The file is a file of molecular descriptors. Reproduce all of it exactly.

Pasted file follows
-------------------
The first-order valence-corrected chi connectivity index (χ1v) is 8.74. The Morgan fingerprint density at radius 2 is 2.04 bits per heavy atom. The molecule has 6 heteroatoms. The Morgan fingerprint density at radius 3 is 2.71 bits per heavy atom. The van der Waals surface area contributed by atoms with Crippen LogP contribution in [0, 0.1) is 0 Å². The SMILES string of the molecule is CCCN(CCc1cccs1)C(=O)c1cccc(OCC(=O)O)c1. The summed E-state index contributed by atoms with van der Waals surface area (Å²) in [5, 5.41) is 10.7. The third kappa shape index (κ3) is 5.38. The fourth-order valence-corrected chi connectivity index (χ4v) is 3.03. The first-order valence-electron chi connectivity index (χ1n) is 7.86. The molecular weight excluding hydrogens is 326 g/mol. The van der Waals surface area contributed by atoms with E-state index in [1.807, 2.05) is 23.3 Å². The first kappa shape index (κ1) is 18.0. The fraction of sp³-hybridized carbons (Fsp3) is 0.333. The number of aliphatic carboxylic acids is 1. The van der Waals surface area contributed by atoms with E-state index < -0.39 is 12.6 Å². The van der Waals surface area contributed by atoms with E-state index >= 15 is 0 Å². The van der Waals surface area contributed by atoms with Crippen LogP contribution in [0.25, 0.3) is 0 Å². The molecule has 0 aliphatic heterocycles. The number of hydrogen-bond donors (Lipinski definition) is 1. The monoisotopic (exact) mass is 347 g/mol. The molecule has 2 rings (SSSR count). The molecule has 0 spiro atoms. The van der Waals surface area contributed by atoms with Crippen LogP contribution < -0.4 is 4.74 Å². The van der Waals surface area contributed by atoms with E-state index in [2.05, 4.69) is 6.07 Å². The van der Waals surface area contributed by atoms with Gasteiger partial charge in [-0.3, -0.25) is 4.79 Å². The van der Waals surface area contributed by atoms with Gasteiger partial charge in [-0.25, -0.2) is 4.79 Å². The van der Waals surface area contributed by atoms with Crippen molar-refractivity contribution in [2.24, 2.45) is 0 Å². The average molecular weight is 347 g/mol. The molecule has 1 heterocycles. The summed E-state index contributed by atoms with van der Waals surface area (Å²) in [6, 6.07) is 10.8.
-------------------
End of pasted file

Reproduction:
The first-order valence-corrected chi connectivity index (χ1v) is 8.74. The Morgan fingerprint density at radius 2 is 2.04 bits per heavy atom. The molecule has 6 heteroatoms. The Morgan fingerprint density at radius 3 is 2.71 bits per heavy atom. The van der Waals surface area contributed by atoms with Crippen LogP contribution in [0, 0.1) is 0 Å². The SMILES string of the molecule is CCCN(CCc1cccs1)C(=O)c1cccc(OCC(=O)O)c1. The summed E-state index contributed by atoms with van der Waals surface area (Å²) in [5, 5.41) is 10.7. The third kappa shape index (κ3) is 5.38. The fourth-order valence-corrected chi connectivity index (χ4v) is 3.03. The first-order valence-electron chi connectivity index (χ1n) is 7.86. The molecular weight excluding hydrogens is 326 g/mol. The van der Waals surface area contributed by atoms with E-state index in [1.807, 2.05) is 23.3 Å². The first kappa shape index (κ1) is 18.0. The fraction of sp³-hybridized carbons (Fsp3) is 0.333. The number of aliphatic carboxylic acids is 1. The van der Waals surface area contributed by atoms with E-state index < -0.39 is 12.6 Å². The van der Waals surface area contributed by atoms with E-state index >= 15 is 0 Å². The van der Waals surface area contributed by atoms with Crippen LogP contribution in [0.25, 0.3) is 0 Å². The molecule has 0 aliphatic heterocycles. The number of hydrogen-bond donors (Lipinski definition) is 1. The monoisotopic (exact) mass is 347 g/mol. The molecule has 2 rings (SSSR count). The molecule has 0 spiro atoms. The van der Waals surface area contributed by atoms with Crippen LogP contribution < -0.4 is 4.74 Å². The van der Waals surface area contributed by atoms with E-state index in [2.05, 4.69) is 6.07 Å². The van der Waals surface area contributed by atoms with Gasteiger partial charge in [-0.3, -0.25) is 4.79 Å². The van der Waals surface area contributed by atoms with Gasteiger partial charge in [-0.25, -0.2) is 4.79 Å². The van der Waals surface area contributed by atoms with Crippen molar-refractivity contribution in [2.24, 2.45) is 0 Å². The average molecular weight is 347 g/mol. The molecule has 1 heterocycles. The summed E-state index contributed by atoms with van der Waals surface area (Å²) in [6, 6.07) is 10.8.